Conducting successful local government election in Nigeria can no longer be taken for granted. Even though election of local government officials is a constitutional requirement, this has been breached over and over again in this country. Section 7(1) of the 1999 constitution clearly states that: “The system of local government by democratically elected local government councils is under this constitution guaranteed; and accordingly, the government of every state shall, subject to section 8 of this constitution, ensure their existence under law which provides for the establishment, structure, composition, finance and functions of such councils.” But as simple and straightforward as this provision is, many state governments all over the country would rather set up caretaker committees to oversee the affairs of local governments than allow the provision of the constitution to prevail.
This anomaly has so much gained wide acceptability that even the citizenry, who are expected to be beneficiaries of well-run and structured local government system, are seldom worried about local governments elections not holding as at when due. That is the level of apathy of Nigerians towards local governments. While it is easy to conclude that this is happening because of lack of political awareness, the reaction of the electorate to other political matters will make such conclusions simplistic. For instance, is it possible for Nigerians to accept caretaker committees to oversee the affairs of the state government or the federal government when the terms of either the governor or the president elapses without any form of public outcry? But this is what obtains all over the country in the case of local government elections. When the tenure of local government chairmen ends, there are usually different excuses why election of new officers could not be possible. Nigerians are used to the usual songs of lack of money; need to update existing voter’s register and many other excuses that are cited for lack of election into local governments. Unfortunately, these are excuses no one dare give to elongate the tenure of any governor or president. Agreed that Nigerians are docile and because of this, take many rubbish from their leaders, but be that as it may, it is doubtful if they would allow caretaker committees to administer their states or the entire country under any guise in a supposedly democratic dispensation.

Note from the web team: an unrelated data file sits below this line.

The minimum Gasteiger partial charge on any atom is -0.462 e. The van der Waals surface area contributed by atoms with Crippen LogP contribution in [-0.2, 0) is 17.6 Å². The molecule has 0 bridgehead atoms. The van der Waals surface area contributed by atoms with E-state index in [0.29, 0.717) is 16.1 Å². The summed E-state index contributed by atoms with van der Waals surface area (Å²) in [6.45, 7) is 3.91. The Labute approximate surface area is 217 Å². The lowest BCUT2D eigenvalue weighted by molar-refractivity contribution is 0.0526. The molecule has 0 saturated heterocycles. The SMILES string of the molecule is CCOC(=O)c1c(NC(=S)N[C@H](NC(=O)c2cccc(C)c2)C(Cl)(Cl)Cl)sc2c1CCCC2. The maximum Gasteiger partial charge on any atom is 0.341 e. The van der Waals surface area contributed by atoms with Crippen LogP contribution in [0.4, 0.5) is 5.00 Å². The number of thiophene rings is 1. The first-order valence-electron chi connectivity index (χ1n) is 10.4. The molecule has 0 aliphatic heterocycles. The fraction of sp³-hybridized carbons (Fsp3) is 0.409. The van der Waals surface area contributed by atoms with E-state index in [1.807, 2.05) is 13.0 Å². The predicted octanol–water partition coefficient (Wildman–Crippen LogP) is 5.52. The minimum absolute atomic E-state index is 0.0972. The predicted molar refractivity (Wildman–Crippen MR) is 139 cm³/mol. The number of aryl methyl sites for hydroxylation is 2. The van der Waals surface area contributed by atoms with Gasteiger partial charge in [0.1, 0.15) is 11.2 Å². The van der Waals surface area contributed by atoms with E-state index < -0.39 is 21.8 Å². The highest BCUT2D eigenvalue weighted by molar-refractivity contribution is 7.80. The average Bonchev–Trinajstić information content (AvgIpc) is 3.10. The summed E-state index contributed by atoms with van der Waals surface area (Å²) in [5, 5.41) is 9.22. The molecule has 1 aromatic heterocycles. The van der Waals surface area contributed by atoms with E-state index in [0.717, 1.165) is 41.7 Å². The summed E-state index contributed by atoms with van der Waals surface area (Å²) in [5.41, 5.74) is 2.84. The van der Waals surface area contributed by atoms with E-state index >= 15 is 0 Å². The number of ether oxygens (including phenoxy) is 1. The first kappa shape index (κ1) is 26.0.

This forms the background to the importance attached to the just concluded local government election in Akwa Ibom State. For many years, the people of the state like many others in Nigeria have been ruled at the local government level by caretaker committees. No wonder their joy knew no bounds as they trooped out to cast their votes in the last council election. The massive turnout of the electorate suggests that the people are politically enlightened and would like to take their destiny into their hands if allowed to do so. Last Saturday offered the people of Akwa Ibom the privilege of electing their own local government chairmen and councilors – something that has become rare these days. Twelve political parties were said to have participated in the election into 31 local governments and 329 wards in the state. The Peoples Democratic Party won in all the local governments in the state. Of course, the main opposition party has kicked against the result of the poll but independent observers that monitored the election said the election was generally peaceful. For instance, the Inter Party Advisory Council in a statement after the election said the elections were peaceful, free and met credible standards of democratic tenets. While congratulating winners, it implored them to see their victory as victory for the people of the state. It equally commended the governor, Udom Emmanuel, for his commitment to participatory democracy at the grass roots, which it said, has placed Akwa Ibom among the few states in Nigeria that have successfully conducted local government election.